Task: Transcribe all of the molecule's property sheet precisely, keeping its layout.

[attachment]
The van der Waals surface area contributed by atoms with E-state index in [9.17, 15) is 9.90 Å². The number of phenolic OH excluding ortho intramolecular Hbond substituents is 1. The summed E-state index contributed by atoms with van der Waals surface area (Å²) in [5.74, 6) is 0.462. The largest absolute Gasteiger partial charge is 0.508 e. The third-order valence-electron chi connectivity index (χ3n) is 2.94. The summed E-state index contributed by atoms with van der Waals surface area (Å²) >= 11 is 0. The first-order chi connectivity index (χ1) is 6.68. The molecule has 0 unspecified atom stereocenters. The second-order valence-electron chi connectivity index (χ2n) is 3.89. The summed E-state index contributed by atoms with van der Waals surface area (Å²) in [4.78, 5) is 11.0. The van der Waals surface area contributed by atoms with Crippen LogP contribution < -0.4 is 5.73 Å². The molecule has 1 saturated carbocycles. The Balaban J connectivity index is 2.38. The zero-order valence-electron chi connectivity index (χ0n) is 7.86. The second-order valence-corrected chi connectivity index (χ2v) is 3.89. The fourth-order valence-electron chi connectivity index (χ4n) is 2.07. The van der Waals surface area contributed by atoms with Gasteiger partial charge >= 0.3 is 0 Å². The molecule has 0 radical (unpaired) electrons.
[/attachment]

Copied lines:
The van der Waals surface area contributed by atoms with E-state index in [9.17, 15) is 9.90 Å². The number of phenolic OH excluding ortho intramolecular Hbond substituents is 1. The summed E-state index contributed by atoms with van der Waals surface area (Å²) in [5.74, 6) is 0.462. The largest absolute Gasteiger partial charge is 0.508 e. The third-order valence-electron chi connectivity index (χ3n) is 2.94. The summed E-state index contributed by atoms with van der Waals surface area (Å²) >= 11 is 0. The first-order chi connectivity index (χ1) is 6.68. The molecule has 0 unspecified atom stereocenters. The second-order valence-electron chi connectivity index (χ2n) is 3.89. The summed E-state index contributed by atoms with van der Waals surface area (Å²) in [4.78, 5) is 11.0. The van der Waals surface area contributed by atoms with Crippen LogP contribution < -0.4 is 5.73 Å². The molecule has 1 saturated carbocycles. The Balaban J connectivity index is 2.38. The zero-order valence-electron chi connectivity index (χ0n) is 7.86. The second-order valence-corrected chi connectivity index (χ2v) is 3.89. The fourth-order valence-electron chi connectivity index (χ4n) is 2.07. The van der Waals surface area contributed by atoms with Gasteiger partial charge >= 0.3 is 0 Å². The molecule has 0 radical (unpaired) electrons.